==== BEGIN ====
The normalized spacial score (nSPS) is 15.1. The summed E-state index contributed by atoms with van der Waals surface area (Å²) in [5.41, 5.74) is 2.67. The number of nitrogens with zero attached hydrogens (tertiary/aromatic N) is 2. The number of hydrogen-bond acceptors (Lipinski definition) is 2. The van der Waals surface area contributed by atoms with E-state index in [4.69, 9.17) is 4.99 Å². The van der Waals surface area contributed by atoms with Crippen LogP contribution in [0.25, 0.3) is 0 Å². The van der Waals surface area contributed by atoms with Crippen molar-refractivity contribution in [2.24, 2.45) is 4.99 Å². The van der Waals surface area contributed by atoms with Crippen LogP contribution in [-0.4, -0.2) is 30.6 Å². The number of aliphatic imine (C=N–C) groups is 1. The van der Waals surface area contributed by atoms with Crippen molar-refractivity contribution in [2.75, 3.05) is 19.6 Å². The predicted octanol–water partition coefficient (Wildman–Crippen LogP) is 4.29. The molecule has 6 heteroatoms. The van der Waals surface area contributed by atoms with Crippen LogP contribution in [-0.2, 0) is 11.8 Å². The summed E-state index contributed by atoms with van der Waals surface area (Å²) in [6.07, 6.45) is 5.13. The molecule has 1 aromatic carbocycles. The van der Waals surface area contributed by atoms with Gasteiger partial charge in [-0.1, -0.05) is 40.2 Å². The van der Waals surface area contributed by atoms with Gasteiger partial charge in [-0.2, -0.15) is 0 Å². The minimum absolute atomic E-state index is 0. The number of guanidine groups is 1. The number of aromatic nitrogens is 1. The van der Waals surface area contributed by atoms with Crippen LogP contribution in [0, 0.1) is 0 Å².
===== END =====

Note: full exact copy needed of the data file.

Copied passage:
The normalized spacial score (nSPS) is 15.1. The summed E-state index contributed by atoms with van der Waals surface area (Å²) in [5.41, 5.74) is 2.67. The number of nitrogens with zero attached hydrogens (tertiary/aromatic N) is 2. The number of hydrogen-bond acceptors (Lipinski definition) is 2. The van der Waals surface area contributed by atoms with E-state index in [4.69, 9.17) is 4.99 Å². The van der Waals surface area contributed by atoms with Crippen LogP contribution in [0.25, 0.3) is 0 Å². The van der Waals surface area contributed by atoms with Crippen molar-refractivity contribution in [2.24, 2.45) is 4.99 Å². The van der Waals surface area contributed by atoms with Crippen LogP contribution in [-0.4, -0.2) is 30.6 Å². The number of aliphatic imine (C=N–C) groups is 1. The van der Waals surface area contributed by atoms with Crippen molar-refractivity contribution in [2.75, 3.05) is 19.6 Å². The predicted octanol–water partition coefficient (Wildman–Crippen LogP) is 4.29. The molecule has 6 heteroatoms. The van der Waals surface area contributed by atoms with Crippen LogP contribution in [-0.2, 0) is 11.8 Å². The summed E-state index contributed by atoms with van der Waals surface area (Å²) in [6.07, 6.45) is 5.13. The molecule has 1 aromatic carbocycles. The van der Waals surface area contributed by atoms with Gasteiger partial charge in [-0.1, -0.05) is 40.2 Å². The van der Waals surface area contributed by atoms with Gasteiger partial charge in [-0.2, -0.15) is 0 Å². The minimum absolute atomic E-state index is 0. The number of guanidine groups is 1. The number of aromatic nitrogens is 1. The van der Waals surface area contributed by atoms with Crippen LogP contribution in [0, 0.1) is 0 Å².